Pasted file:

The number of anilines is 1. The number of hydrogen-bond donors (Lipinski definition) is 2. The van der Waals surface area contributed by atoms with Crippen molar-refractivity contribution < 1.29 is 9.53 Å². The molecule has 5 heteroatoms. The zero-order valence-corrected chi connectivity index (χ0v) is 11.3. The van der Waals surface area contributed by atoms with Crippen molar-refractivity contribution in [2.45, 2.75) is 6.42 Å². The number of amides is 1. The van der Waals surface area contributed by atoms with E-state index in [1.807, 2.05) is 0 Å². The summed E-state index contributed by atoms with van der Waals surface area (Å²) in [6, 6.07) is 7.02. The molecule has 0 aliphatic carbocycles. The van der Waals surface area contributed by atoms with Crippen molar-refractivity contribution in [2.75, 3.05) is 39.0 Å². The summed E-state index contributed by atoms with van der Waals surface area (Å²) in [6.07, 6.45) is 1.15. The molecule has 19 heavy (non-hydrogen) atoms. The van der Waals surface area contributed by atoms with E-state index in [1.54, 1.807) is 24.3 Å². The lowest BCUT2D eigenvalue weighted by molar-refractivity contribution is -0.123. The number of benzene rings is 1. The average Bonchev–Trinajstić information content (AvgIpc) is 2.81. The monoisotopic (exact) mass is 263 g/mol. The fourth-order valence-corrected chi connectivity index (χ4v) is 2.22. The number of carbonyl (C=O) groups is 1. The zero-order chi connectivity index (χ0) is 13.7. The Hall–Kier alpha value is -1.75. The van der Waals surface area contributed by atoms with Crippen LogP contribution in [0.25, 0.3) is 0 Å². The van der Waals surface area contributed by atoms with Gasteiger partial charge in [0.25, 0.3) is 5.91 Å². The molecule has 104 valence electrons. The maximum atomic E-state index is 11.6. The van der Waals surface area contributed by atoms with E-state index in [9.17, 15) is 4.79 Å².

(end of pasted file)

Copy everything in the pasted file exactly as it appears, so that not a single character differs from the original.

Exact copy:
The number of anilines is 1. The number of hydrogen-bond donors (Lipinski definition) is 2. The van der Waals surface area contributed by atoms with Crippen molar-refractivity contribution < 1.29 is 9.53 Å². The molecule has 5 heteroatoms. The zero-order valence-corrected chi connectivity index (χ0v) is 11.3. The van der Waals surface area contributed by atoms with Crippen molar-refractivity contribution in [2.45, 2.75) is 6.42 Å². The number of amides is 1. The van der Waals surface area contributed by atoms with E-state index in [1.807, 2.05) is 0 Å². The summed E-state index contributed by atoms with van der Waals surface area (Å²) in [6, 6.07) is 7.02. The molecule has 0 aliphatic carbocycles. The van der Waals surface area contributed by atoms with Crippen molar-refractivity contribution in [2.75, 3.05) is 39.0 Å². The summed E-state index contributed by atoms with van der Waals surface area (Å²) in [6.07, 6.45) is 1.15. The molecule has 19 heavy (non-hydrogen) atoms. The van der Waals surface area contributed by atoms with E-state index in [1.54, 1.807) is 24.3 Å². The lowest BCUT2D eigenvalue weighted by molar-refractivity contribution is -0.123. The number of benzene rings is 1. The average Bonchev–Trinajstić information content (AvgIpc) is 2.81. The monoisotopic (exact) mass is 263 g/mol. The fourth-order valence-corrected chi connectivity index (χ4v) is 2.22. The number of carbonyl (C=O) groups is 1. The zero-order chi connectivity index (χ0) is 13.7. The Hall–Kier alpha value is -1.75. The van der Waals surface area contributed by atoms with Crippen LogP contribution in [0.25, 0.3) is 0 Å². The van der Waals surface area contributed by atoms with Gasteiger partial charge in [0.25, 0.3) is 5.91 Å². The molecule has 104 valence electrons. The maximum atomic E-state index is 11.6. The van der Waals surface area contributed by atoms with E-state index in [9.17, 15) is 4.79 Å².